Author ORCID Identifier

https://orcid.org/0000-0002-4016-3256

Date of Award

Spring 5-12-2020

Degree Type

Project

Degree Name

Doctor of Nursing Practice (DNP)

Department

Nursing

First Advisor

Lisa Cranwell-Bruce, DNP, RN, FNPC, APRN

Abstract

Abstract

PREPARING NURSES FOR ROLES IN

END-OF-LIFE DECISION-MAKING

by

Susan K. Laird, MSN, RN

Purpose:

This DNP quality improvement project provided an educational intervention for senior nursing students to facilitate learning better ways to support patients and families dealing with end-of-life decision-making.

Background/Significance:

Aging patients often present with multiple co-morbidities, yet fewer than 37% of patients have advance directives in place and have made their wishes known to family members who will be faced with end-of-life decisions. On the front lines with dying patients and family members, nurses are poised to provide information and support to this population, yet they are not adequately prepared to do so.

PICO:

Will education and training in end-of-life issues improve nursing students’ knowledge and confidence so that they will be better prepared to provide care for patients and families facing end-of-life decision-making when they enter the workforce?

Methods:

For this quasi-experimental study, participants were given a pre-test, a classroom presentation of six original educational modules developed by the DNP student, followed by a post-test, a questionnaire and a participant evaluation. The pre/post-tests were identical, containing questions addressing attitudes and knowledge. The modules addressed cultural issues, family dynamics, and communications skills.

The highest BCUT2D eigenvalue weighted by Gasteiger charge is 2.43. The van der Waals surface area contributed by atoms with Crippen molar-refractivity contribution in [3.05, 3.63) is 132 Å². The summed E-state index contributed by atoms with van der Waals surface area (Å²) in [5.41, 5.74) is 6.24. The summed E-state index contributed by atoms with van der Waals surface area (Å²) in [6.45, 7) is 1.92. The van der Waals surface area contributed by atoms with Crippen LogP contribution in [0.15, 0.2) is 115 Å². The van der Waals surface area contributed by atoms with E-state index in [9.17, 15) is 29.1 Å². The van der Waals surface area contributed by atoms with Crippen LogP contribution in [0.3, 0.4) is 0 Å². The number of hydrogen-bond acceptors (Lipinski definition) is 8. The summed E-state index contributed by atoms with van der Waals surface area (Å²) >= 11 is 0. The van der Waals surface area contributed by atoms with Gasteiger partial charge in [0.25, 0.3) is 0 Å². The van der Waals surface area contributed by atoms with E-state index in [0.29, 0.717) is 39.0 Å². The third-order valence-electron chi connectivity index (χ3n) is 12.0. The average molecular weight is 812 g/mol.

Results:

Fifty-four students participated in the class. Participants demonstrated statistically significant increases in knowledge and changes in attitudes after the educational intervention.

Implications:

It is the goal of this study to provide and evaluate educational materials and trainings which potentially contribute to the increase of knowledge for nursing students and for nurses already in their practice settings. By providing a broader exposure to challenges facing patients and their families facing end-of-life issues earlier in and throughout the nursing curriculum, nursing students may enter the clinical setting with increased confidence and improved comfort levels in their own abilities which may in turn lead to better overall patient care.

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